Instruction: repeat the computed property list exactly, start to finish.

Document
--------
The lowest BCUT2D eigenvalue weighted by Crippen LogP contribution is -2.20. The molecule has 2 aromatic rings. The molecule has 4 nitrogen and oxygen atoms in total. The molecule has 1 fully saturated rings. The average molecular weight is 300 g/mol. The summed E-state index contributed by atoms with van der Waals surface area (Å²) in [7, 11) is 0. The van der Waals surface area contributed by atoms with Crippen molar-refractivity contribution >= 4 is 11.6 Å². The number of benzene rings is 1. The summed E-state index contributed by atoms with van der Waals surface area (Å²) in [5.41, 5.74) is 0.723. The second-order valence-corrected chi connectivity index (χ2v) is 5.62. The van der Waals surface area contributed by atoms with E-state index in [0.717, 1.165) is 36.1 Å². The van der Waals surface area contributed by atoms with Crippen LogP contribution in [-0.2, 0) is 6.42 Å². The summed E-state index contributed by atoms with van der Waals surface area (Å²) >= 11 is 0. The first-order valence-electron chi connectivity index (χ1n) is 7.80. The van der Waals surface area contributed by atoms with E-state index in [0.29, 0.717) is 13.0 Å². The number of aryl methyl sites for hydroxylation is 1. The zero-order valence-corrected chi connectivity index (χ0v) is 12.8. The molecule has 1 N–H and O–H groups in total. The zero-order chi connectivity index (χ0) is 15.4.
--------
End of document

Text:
The lowest BCUT2D eigenvalue weighted by Crippen LogP contribution is -2.20. The molecule has 2 aromatic rings. The molecule has 4 nitrogen and oxygen atoms in total. The molecule has 1 fully saturated rings. The average molecular weight is 300 g/mol. The summed E-state index contributed by atoms with van der Waals surface area (Å²) in [7, 11) is 0. The van der Waals surface area contributed by atoms with Crippen molar-refractivity contribution >= 4 is 11.6 Å². The number of benzene rings is 1. The summed E-state index contributed by atoms with van der Waals surface area (Å²) in [5.41, 5.74) is 0.723. The second-order valence-corrected chi connectivity index (χ2v) is 5.62. The van der Waals surface area contributed by atoms with E-state index in [0.717, 1.165) is 36.1 Å². The van der Waals surface area contributed by atoms with Crippen LogP contribution in [-0.2, 0) is 6.42 Å². The summed E-state index contributed by atoms with van der Waals surface area (Å²) >= 11 is 0. The first-order valence-electron chi connectivity index (χ1n) is 7.80. The van der Waals surface area contributed by atoms with E-state index in [0.29, 0.717) is 13.0 Å². The number of aryl methyl sites for hydroxylation is 1. The zero-order valence-corrected chi connectivity index (χ0v) is 12.8. The molecule has 1 N–H and O–H groups in total. The zero-order chi connectivity index (χ0) is 15.4.